New England poised for energy-use record
The Independent System Operator of New England, which manages the region's electricity grid from control centers in Holyoke, Mass., is predicting peak demand of 27,600 megawatts, after pumping 26,210 megawatts into the grid on Tuesday and 26,500 on Wednesday.
As the hot and humid conditions persist, experts say, tolerance begins to decline and people use more energy than ever to stay comfortable.
"As the heat continues to build, electricity demand is expected to increase significantly, which is likely to result in tight system conditions, said Vasmi Chadalavada, vice president and chief operating office at ISO New England. "The ISO is asking consumers to voluntarily conserve as a precautionary step to help manage system conditions."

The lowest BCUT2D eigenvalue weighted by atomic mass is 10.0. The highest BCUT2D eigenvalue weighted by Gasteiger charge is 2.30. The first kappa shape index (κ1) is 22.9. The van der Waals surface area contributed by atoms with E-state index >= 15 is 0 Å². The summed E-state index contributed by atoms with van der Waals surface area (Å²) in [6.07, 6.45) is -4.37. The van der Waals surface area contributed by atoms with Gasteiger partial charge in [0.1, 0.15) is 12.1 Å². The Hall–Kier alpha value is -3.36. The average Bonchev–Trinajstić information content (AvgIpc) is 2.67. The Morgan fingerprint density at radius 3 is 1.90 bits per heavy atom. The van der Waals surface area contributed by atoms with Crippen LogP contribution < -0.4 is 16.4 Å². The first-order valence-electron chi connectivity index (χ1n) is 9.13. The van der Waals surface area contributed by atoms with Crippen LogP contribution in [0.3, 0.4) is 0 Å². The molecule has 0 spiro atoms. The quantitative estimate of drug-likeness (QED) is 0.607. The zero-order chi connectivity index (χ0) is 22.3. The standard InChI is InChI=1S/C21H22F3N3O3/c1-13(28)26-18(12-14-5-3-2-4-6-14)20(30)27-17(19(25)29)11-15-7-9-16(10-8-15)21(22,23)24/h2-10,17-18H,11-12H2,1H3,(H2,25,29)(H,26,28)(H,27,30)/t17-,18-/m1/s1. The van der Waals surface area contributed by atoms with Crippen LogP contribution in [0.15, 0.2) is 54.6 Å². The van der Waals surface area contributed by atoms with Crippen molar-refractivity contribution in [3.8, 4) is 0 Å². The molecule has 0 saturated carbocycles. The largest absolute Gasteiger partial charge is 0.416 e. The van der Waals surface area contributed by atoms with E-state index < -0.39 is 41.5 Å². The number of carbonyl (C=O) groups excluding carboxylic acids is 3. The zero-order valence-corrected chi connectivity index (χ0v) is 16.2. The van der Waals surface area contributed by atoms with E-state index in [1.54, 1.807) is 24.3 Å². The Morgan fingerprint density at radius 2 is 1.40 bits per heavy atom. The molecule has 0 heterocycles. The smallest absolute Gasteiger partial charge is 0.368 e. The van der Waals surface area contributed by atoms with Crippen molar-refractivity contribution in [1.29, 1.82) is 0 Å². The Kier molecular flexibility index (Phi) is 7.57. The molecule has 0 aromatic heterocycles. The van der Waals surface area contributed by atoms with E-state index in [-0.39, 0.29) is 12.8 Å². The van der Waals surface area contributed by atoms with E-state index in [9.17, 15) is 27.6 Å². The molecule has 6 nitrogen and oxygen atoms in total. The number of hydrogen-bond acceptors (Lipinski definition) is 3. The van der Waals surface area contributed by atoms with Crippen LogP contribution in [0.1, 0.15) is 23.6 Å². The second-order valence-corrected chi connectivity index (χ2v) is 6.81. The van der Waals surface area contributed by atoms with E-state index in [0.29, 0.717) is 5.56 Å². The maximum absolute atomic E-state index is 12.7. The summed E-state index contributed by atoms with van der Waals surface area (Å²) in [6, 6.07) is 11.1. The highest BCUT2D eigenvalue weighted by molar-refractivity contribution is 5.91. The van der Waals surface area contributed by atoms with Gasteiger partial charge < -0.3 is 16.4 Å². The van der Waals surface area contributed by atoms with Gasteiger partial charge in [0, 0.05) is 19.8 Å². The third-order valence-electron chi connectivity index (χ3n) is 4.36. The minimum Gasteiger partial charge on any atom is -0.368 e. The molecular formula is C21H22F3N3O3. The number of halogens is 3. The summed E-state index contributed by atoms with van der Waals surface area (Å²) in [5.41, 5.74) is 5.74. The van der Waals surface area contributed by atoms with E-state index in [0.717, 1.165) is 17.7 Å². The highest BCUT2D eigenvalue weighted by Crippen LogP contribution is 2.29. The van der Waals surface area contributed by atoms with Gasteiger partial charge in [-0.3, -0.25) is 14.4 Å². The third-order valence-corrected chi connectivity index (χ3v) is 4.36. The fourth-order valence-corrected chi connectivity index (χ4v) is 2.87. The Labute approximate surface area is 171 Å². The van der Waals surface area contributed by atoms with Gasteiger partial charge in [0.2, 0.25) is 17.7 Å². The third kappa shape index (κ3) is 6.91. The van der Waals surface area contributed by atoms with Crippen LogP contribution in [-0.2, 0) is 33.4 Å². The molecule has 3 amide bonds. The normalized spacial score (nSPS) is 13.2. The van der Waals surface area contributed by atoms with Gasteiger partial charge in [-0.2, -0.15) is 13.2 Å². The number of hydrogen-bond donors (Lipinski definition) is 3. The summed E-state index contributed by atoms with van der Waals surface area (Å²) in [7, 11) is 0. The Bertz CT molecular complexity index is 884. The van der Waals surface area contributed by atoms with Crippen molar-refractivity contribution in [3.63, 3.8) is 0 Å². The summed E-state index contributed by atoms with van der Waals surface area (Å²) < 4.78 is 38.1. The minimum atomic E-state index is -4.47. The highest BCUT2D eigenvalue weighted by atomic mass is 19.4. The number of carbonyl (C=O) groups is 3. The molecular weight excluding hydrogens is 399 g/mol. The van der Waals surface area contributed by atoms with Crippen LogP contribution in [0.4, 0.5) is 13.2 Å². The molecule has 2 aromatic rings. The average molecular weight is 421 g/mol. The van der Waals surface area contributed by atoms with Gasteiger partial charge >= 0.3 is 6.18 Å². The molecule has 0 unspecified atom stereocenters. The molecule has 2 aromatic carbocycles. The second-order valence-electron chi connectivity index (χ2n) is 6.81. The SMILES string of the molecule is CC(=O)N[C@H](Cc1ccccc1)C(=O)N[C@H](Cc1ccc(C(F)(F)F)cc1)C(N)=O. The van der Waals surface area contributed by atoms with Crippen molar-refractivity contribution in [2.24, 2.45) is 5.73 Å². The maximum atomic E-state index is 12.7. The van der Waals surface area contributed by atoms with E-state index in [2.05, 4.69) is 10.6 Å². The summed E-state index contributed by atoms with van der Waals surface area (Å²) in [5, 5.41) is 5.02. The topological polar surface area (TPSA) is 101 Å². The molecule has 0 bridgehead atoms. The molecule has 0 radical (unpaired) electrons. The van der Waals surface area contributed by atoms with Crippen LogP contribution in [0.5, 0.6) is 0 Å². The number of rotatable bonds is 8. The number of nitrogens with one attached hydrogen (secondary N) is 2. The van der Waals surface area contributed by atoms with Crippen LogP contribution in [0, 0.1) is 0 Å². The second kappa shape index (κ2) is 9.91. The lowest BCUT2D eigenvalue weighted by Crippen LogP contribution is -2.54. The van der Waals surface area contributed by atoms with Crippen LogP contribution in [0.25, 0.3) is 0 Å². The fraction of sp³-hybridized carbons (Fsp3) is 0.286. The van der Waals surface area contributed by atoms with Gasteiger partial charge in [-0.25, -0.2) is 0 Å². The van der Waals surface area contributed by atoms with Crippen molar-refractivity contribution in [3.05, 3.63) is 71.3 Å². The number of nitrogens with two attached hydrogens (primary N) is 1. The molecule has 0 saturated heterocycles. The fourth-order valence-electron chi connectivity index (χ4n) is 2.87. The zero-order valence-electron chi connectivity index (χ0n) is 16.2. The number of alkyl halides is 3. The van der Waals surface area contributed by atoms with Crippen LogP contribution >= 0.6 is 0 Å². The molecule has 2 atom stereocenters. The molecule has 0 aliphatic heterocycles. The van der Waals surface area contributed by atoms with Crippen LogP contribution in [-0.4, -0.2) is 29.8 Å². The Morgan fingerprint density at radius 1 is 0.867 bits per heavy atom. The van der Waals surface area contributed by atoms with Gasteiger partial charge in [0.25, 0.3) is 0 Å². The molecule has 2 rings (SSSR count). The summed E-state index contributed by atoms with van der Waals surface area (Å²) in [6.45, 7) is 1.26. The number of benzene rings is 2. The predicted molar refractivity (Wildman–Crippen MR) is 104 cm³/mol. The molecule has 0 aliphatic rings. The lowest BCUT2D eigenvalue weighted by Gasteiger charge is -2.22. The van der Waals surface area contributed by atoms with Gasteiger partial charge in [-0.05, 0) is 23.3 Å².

The majority of New England's power plants are now fueled by natural gas, which has become the power supply of choice given its lower price and cleaner burning attributes. In the winter, power plants compete with regulated utilities that provide natural gas to heat homes. The utilities have guaranteed contracts that ensure them their share of the limited supply, thus constraining the amount needed for power plants.
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